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Wodeham, Adam (c.1298–1358)

DOI: 10.4324/9780415249126-B118-1
Version: v1,  Published online: 1998
Retrieved April 24, 2024, from

Article Summary

An English Franciscan theologian, Wodeham was preoccupied with logical and semantic questions. He lectured for about a decade on Peter Lombard’s Sentences, first at London, then at Norwich and finally at Oxford. His lectures emphasized the dependence of the created world on God and the contingency of nature and salvation.

John Duns Scotus and William of Ockham exerted the most important influences on Wodeham. He regarded Scotus as a vigorous thinker and respected him enough to accept his opinion in case of doubt. Proud to have learned logic from Ockham, Wodeham devoted considerable time to defending Ockham’s views from Walter Chatton, whom he saw as someone whose errors in logic arose from malice as well as ignorance. However, despite Wodeham’s reservations about Chatton, he was considerably influenced by him. Similarly, Wodeham modified his own opinion about sensory illusions in response to Peter Aureol, whom he saw as skilled and prudent but often mistaken, sometimes as a result of faulty logic.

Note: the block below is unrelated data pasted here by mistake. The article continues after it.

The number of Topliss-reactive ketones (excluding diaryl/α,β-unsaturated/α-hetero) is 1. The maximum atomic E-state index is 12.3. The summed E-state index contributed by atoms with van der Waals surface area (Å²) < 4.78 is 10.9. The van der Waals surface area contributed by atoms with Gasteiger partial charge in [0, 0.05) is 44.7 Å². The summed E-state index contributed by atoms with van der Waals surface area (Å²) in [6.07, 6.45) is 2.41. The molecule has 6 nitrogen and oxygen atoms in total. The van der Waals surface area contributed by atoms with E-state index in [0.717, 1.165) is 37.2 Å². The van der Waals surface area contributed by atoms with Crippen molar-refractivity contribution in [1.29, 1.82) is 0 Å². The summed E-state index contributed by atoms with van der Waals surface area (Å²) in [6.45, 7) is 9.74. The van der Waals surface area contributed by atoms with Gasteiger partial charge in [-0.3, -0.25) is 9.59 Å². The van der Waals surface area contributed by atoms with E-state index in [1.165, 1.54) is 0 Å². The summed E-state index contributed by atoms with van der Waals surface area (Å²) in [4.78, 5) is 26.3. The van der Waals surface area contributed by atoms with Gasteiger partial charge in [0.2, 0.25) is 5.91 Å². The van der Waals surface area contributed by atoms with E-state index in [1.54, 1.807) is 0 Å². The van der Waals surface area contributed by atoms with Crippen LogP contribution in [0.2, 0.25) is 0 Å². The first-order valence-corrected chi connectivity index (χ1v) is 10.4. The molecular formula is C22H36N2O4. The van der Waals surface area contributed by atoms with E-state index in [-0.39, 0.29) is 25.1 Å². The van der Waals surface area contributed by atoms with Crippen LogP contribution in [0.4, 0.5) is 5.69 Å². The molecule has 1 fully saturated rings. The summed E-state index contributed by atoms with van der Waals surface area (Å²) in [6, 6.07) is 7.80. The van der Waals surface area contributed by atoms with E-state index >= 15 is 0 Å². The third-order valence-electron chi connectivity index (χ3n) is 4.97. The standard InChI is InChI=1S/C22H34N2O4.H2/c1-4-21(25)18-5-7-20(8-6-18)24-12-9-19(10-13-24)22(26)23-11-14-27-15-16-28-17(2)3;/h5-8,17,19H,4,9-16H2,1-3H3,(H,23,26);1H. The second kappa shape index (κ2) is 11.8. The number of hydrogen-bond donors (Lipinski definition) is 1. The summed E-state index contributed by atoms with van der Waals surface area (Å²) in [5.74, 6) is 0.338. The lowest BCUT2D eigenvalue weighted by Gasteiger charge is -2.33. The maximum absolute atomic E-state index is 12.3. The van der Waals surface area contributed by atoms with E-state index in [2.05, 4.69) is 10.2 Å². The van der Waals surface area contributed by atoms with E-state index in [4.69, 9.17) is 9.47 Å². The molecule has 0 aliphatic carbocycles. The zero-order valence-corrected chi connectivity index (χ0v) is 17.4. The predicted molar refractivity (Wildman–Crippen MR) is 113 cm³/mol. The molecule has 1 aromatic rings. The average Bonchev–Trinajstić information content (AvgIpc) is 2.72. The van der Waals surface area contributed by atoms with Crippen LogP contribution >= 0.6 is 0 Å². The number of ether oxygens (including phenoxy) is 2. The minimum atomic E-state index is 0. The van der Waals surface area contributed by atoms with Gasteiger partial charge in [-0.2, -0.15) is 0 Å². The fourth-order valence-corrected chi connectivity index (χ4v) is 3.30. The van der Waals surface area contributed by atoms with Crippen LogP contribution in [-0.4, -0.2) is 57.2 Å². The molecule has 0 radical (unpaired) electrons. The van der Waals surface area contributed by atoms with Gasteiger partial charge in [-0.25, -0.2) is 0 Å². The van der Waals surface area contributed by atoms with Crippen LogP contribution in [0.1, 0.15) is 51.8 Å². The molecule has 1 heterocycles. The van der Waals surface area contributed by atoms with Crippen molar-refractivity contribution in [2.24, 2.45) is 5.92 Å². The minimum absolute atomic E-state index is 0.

Citing this article:
Wood, Rega. Wodeham, Adam (c.1298–1358), 1998, doi:10.4324/9780415249126-B118-1. Routledge Encyclopedia of Philosophy, Taylor and Francis,
Copyright © 1998-2024 Routledge.

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